Steve Angello discusses spinning vinyl, selling out and more
Wed, Dec 26, 2012 (7 a.m.)
- Steve Angello
- With Third Party
- December 29, doors at 10 p.m., $50 men, $20 women.
- XS, 770-0097
As Swedish House Mafia prepares to “leave the world behind” after a final world tour, fans are hungry for one last glimpse. This weekend brings Steve Angello, one-third of the über trio and “musical chef” at Andrea’s, to XS for a solo spin to send off 2012. Angello is scheduled to release his Wild Youth album when SHM’s tour ends next year, and Weekly caught up with him to talk selling out, spinning vinyl and DJing on the moon.
How will your life look different after Swedish House Mafia breaks up?
We’re all still gonna be pushing our solo careers like we’ve always done. We’re all individually gonna build labels, and build all the guys we’ve signed, and just continue to do whatever we love, and whatever we feel like doing. I think it’s really important to keep that passion, because when you lose the passion, you lose everything.
You’ve mentioned helping the artists you mentor avoid the mistakes you made. What are some common mistakes?
I think signing your rights to the wrong publisher, the wrong record labels, having manipulative A&Rs telling you to do sh*t you don’t want to do—that’s really important to dodge. I think low self-esteem can crush many artists, and I’ve seen that happen too many times ... I never gave my life away to anybody, ever. It didn’t matter how big of a check you came with. I had a lot of sh*t happen to us when we were kids; we could go months without even having a penny to eat. We were believers that our art would somehow make money, and we would be able to survive off that.
Any lessons for future supergroups?
We never listen to any criticism. We never listen to what people have to say about the music. We always went with the heart. ... If you work something really, really hard, and you believe in yourselves really, really hard, nothing is impossible.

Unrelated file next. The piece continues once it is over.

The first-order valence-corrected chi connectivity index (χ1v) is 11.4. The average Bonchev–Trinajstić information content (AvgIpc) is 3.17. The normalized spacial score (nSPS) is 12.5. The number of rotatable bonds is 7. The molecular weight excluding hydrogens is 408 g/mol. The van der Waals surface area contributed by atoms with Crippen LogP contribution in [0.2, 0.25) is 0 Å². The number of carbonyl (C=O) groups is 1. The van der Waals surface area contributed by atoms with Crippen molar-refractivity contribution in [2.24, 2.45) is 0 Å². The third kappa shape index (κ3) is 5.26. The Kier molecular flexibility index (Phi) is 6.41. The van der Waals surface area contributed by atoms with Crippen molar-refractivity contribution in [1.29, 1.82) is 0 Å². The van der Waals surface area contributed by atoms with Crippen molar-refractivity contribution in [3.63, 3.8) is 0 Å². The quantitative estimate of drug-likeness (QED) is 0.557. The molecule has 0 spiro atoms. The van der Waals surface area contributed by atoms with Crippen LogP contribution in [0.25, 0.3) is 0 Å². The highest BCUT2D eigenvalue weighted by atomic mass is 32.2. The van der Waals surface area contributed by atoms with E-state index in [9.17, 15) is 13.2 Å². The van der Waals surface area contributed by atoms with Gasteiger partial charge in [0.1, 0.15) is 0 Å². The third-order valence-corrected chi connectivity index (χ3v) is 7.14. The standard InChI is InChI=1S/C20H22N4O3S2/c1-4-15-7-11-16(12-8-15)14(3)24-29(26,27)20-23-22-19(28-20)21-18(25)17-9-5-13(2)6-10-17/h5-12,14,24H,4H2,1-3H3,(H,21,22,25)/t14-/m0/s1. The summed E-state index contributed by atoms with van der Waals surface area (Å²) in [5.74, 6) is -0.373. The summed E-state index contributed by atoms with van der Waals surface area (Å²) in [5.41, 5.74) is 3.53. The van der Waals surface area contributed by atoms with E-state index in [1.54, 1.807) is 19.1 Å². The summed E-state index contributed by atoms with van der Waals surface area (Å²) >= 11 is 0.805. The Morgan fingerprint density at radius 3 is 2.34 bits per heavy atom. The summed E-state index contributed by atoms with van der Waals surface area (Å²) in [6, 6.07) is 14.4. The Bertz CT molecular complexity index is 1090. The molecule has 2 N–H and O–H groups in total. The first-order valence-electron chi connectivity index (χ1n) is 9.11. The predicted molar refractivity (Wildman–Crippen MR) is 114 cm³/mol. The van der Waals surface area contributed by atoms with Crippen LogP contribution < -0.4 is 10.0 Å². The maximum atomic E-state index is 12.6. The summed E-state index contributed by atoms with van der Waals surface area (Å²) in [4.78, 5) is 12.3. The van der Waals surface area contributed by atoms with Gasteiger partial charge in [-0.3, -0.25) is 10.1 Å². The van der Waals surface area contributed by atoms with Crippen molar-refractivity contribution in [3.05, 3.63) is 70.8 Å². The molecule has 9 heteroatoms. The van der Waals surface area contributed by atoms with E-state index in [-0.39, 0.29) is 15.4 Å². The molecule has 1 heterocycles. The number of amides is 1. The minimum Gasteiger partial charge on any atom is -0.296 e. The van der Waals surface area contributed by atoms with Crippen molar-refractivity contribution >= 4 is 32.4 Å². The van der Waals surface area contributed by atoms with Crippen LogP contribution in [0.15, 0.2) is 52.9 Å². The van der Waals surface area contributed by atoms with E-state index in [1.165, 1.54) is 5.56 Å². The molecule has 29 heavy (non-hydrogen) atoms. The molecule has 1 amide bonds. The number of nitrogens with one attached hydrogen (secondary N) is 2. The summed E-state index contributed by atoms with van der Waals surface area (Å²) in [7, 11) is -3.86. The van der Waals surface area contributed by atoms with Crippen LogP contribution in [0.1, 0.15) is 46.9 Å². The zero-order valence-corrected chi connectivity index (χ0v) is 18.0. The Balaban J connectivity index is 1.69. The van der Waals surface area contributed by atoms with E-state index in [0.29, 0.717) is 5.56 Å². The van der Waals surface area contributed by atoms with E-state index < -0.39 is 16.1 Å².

You said, “We reached a point where we didn’t know what the next move would be.” How about Swedish House Mafia “Leave the World Behind” livestream from the moon?
Oh, wow. Yeah. I would say it’s a big show DJing on the moon. If anybody would help us put that together, I think we would do that show. You should do that. If you do that, I’m in.
You’ve also said, “It’s not hard to make electronic dance music, but it’s really hard to put on a good show.” What does it take?
You can’t just show up. You have to produce the show and then DJ. ... You’re renting a space. You’re talking to authorities. You get alcohol licenses. You work with local promoters. You’re working on a marketing campaign. You start working with a social team. You’re selling tickets; hopefully you sell out the show. Then you have money. So what do you do? ... Every show that we do, we do it from scratch. … If you create the music that you play, and that shows in sales and big crowds, I think you’re doing something right.
How have you embraced commercial opportunities without selling out?
The sellout is an artist that gets picked up for being really cool, and then they change their whole vibe because they have writers making the music. But I find it really hard for a DJ to sit in a studio and actually do something to sell out. I wouldn’t ever put my name or work on a record unless I liked it. … Anything that becomes very successful becomes called a sellout. But I’m not doing anything different today than in 2002. I probably did more commercial music in 2002 than I do now.
How do you foresee American EDM maturing?
I think a lot of DJs are gonna put on solo shows more often, and do bigger productions and then tour America. There’s a lot of festivals coming to America now. … I’ve always believed in brands. I’ve always believed that if you work really hard with a brand, you create a culture. ... So I think it’s up to the artists at the end of the day, to just maintain their strength, creativity, to just push it forward.
You’re the music curator for Steve Wynn’s new restaurant, Andrea’s. What are you doing there?
I have to create the environment and experience throughout the whole space. When I got asked to do that, I was extremely excited because I’m a huge foodie. I love food; I love good restaurants; I love good surroundings. ... It’s so different from my usual day-to-day, but at the end of the day, it’s also connected to it.
You were the target of some “plug and play” controversy. How do you balance using the latest technology and staying true to the craft of DJing?
I was a part of vinyl, so for me, vinyl’s in my blood from Day 1. I’m trying to find ways to keep that going somehow. Now we’re starting a sub-label that’s called Size X, and on that label we’re gonna put out vinyls. There’s no art about DJing in today’s technology. I think a DJ today is a guy who puts on a great show and who plays the right music. … You just gotta embrace the technology, and make it your way. And if that’s not art, I don’t know what art is.
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